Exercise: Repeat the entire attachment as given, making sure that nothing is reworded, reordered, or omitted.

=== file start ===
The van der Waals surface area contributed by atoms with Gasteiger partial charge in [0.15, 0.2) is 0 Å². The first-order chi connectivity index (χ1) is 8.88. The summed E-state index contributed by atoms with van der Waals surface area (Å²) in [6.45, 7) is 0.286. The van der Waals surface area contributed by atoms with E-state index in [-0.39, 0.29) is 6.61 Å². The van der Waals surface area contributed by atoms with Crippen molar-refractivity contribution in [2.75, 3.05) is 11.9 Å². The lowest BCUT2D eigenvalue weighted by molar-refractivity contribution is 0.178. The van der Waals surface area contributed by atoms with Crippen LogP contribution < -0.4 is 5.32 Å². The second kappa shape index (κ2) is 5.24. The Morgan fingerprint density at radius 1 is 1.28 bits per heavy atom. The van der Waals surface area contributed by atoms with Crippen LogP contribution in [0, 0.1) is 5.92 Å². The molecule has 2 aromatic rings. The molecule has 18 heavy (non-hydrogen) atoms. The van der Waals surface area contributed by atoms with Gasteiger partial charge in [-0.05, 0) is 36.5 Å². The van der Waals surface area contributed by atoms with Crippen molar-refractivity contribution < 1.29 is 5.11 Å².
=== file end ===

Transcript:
The van der Waals surface area contributed by atoms with Gasteiger partial charge in [0.15, 0.2) is 0 Å². The first-order chi connectivity index (χ1) is 8.88. The summed E-state index contributed by atoms with van der Waals surface area (Å²) in [6.45, 7) is 0.286. The van der Waals surface area contributed by atoms with E-state index in [-0.39, 0.29) is 6.61 Å². The van der Waals surface area contributed by atoms with Crippen molar-refractivity contribution in [2.75, 3.05) is 11.9 Å². The lowest BCUT2D eigenvalue weighted by molar-refractivity contribution is 0.178. The van der Waals surface area contributed by atoms with Crippen LogP contribution < -0.4 is 5.32 Å². The second kappa shape index (κ2) is 5.24. The Morgan fingerprint density at radius 1 is 1.28 bits per heavy atom. The van der Waals surface area contributed by atoms with Crippen LogP contribution in [0, 0.1) is 5.92 Å². The molecule has 2 aromatic rings. The molecule has 18 heavy (non-hydrogen) atoms. The van der Waals surface area contributed by atoms with Gasteiger partial charge in [-0.05, 0) is 36.5 Å². The van der Waals surface area contributed by atoms with Crippen molar-refractivity contribution < 1.29 is 5.11 Å².